Dow v. Noble

Annotate this Case

380 N.W.2d 359 (1986)

Charles DOW, a/k/a Charles D. Dow, Plaintiff and Appellee, v. Gerald NOBLE and Janet Noble, Defendants and Appellants.

Nos. 14660, 14670.

Supreme Court of South Dakota.

Argued March 6, 1985.

Decided January 15, 1986.

Rehearing Denied February 18, 1986.

Roy A. Wise of Richardson, Groseclose, Kornmann, Wyly, Wise & Klinkel, Aberdeen, for plaintiff and appellee.

Thomas M. Tobin of Maynes, Tonner, Maynes & Tobin, Aberdeen, for defendants and appellants.

*360 MORGAN, Justice.

This is an action for foreclosure of a real estate contract under the provisions of SDCL ch. 21-50. The trial court entered judgment for the vendor, Charles Dow (Dow), and against vendees Gerald and Janet Noble (Nobles), cancelling and annulling the contract unless Nobles paid Dow the sum of $297,000 plus interest and attorney fees to be taxed by the court, costs to be taxed by the clerk. The judgment provided in the alternative for Dow to pay to Nobles $10,600 to finalize the judgment. Nobles appeal and Dow filed a notice of review. We affirm in part, reverse in part, and remand.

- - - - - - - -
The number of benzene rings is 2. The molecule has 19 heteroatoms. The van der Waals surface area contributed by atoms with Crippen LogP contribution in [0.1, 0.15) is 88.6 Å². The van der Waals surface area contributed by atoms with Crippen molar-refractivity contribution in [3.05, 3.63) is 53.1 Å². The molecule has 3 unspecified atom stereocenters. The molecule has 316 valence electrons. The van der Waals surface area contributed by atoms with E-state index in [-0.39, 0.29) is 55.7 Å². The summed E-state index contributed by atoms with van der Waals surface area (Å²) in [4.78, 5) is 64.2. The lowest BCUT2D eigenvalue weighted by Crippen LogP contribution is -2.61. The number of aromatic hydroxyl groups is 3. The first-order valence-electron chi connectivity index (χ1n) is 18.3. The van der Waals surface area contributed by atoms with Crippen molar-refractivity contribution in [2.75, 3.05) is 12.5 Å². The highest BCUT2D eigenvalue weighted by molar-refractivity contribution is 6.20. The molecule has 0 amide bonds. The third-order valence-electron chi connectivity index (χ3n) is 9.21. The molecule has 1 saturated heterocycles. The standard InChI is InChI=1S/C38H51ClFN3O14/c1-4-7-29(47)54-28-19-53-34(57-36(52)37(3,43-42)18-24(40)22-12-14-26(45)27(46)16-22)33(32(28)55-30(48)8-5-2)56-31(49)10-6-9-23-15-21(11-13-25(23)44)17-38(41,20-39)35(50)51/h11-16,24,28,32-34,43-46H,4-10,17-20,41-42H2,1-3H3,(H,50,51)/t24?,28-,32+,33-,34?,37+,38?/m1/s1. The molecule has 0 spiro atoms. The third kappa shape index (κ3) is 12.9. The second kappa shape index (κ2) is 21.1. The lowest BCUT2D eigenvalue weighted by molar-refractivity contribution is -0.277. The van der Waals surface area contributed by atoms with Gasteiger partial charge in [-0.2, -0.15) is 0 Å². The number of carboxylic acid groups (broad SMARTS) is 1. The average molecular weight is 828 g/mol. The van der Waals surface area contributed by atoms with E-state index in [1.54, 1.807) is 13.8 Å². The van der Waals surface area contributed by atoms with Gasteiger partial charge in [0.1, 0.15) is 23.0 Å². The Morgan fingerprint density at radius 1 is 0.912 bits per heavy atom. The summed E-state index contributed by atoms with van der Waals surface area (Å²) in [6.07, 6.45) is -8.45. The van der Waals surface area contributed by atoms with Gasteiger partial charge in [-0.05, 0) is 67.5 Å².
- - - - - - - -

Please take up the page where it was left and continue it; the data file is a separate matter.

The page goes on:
The contract for deed which is the subject of this action was entered into on April 8, 1981, for the sale and purchase of approximately 960 acres of land in Edmunds County, South Dakota, for the agreed sum of $432,000, payable in the following manner: $125,000 down, $10,000 annual payment March 1, 1982 through March 1, 1986, with a balloon payment on March 1, 1987, with interest on the unpaid principal at 9.5 percent per annum, payable on each principal payment date on the whole sum remaining from time to time unpaid.

Dow's complaint sought strict foreclosure of the contract and that the Nobles "be barred and foreclosed of all other rights ... under said contract for deed." The trial court decreed that Nobles were in default and barred and foreclosed any rights Nobles acquired under the contract unless they paid the balance due thereunder within thirteen days. Concluding that Nobles had some equity in the real property, the trial court balanced Nobles' equity against Dow's damages and expenses in recovering the land and concluded that from the monies expended by Nobles to prepare the land and seed it to winter wheat for the next year's crop, Dow should pay Nobles the sum of $10,600 or post bond for payment of such sum in order for the judgment to become final entitling Dow to immediate possession of the land and improvements.